Friday, July 22, 2016

Seasonally Sustainable Foods

Not many of us know what we are purchasing at our local grocery stores. Although we buy fruits and vegetables that seem to be a healthy choice, is that really what we end up with?

When purchasing foods from the grocery store what your actually getting is skewed from what they are probably advertising or what you believe in in these fruits and vegetables. The food system that grocery stores use today works wonders for us who like to have all kinds of fresh foods year round. The downside to this system is that these foods are stripped from natural and delicious flavors. Aside from loss of flavor these foods are also missing important nutrients.

Fixing this issue is quite simple because there are multiple solutions. The first solution is to buy foods such as fruits and vegetables from a local farm. The second solution is to grow your own. These two solutions that are easy for everyone to do and something that can change your health overall.

Information obtained from http://www.aerogardenblog.com/wp-content/uploads/2012/10/White-Paper.pdf

Tuesday, July 19, 2016

Neighborhood/Community Gardens

Neighborhood Gardens for Sustainability



Neighborhood or community gardens are great as they bring friends and families working together on a sustainable food source for their community. These gardens can be used as a shared garden space for everyone in the community that wishes to participate; or, may have individual garden plots that are owned and maintained by individuals within the community.

How they are sustainable:
  • Reduces energy consumption
  • Reduces transportation and storage costs
  • Saves water and fossil fuels
  • Plants and trees provide shade and oxygen, as well as consume carbon dioxide
Each of these factors are extremely important in reducing pollution and minimizing the carbon footprint left by each individual.

Neighborhood Garden Benefits:
According to the American Community Garden Association (ACGA), neighborhood gardens have many benefits such as:
  • Enhanced social interactions
  • Improved quality of life
  • Good exercise
  • Reduces stress and improves mental health
  • Healthier eating habits
  • Grow your own organic and nutritional produce
  • Neighborhood beautification
  • Reduced crime
  • Lower family food budgets

Interested in starting a local community garden? Click here and learn the basic steps in getting started!

For more information, or to find a community garden near you, visit the American Community Garden Association's website.

Supporting your local food system








Supporting a local food system has many different benefits. It helps the local economy and it helps the small local farming communities. Here are a couple of suggestions for helping your local community out.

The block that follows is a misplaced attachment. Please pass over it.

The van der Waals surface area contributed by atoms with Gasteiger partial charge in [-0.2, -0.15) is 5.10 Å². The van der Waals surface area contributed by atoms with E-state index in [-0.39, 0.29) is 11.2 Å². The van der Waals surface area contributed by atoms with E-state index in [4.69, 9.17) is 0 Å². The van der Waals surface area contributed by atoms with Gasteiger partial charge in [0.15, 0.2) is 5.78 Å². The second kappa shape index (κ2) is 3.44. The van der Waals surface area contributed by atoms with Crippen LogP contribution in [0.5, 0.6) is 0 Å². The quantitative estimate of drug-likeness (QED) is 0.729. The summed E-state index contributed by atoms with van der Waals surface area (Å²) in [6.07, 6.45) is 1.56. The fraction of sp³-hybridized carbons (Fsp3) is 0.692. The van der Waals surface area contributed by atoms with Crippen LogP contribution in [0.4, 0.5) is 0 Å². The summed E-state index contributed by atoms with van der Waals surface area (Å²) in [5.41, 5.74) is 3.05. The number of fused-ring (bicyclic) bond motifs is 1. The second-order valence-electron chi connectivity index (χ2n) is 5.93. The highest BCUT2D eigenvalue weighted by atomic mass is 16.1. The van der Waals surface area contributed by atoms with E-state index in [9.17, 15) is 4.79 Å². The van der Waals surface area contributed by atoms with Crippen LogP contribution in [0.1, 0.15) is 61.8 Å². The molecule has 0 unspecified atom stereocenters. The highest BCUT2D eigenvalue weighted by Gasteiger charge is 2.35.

Try choosing a restaurant that supports locally grown foods. Many people believe that the only way they can eat locally means they have to cook their own food, but this isn't true! There are some restaurants that get all of their ingredients locally. Another way to support the local food system is to look for local brands in stores. The Eat Well Guide (http://www.eatwellguide.org/?) is a good way to look for local grown produce in stores. On the other hand, you could go directly to a farmers market to buy food there.

Lastly, an important point to remember is that buying local food builds up the community. When you or someone else buys produce from a local farmer it establishes a time honored connection between the consumer and producer. The local farmers put a lot of time and effort into their produce and it builds a strong relationship in the community when people know that others care about what they do.

Saturday, July 16, 2016

Not a Summer Dish

Now that we are at about midpoint of the summer season here in the U.S., I thought it might be helpful to point out which foods you should be avoiding to stay within a seasonally sustainable food plan.

Asparagus
A spring crop that when seen at other times of the year will either be low in flavor, sourced from Mexico and Peru, or both.

Photo courtesy of Healthy Rise

Citrus
Citrus typically requires cold weather to mature and ripen, so summer citrus is most likely coming from places like Brazil, which produces 80% of the world’s supply.

Photo courtesy of AgriLife Today

Crab
Winter is the prime season for crab, with the official end occurring right about now. But not to worry, as halibut and abalone seasons are right around the corner, beginning in August.

Photo courtesy of Ping Ming Health

Kale
A winter season crop, and a great substitute for cabbage and spinach.

Photo courtesy of Phileena

Pomegranate
Another winter crop, with off-season imports coming from Chile.

Photo courtesy of Healthline

Sweet Potatoes
Harvested in the fall through spring, and anything you see in summer is sourced from places like China.

Photo courtesy of Cooking Light

Via MSN Lifestyle and Eat the Seasons.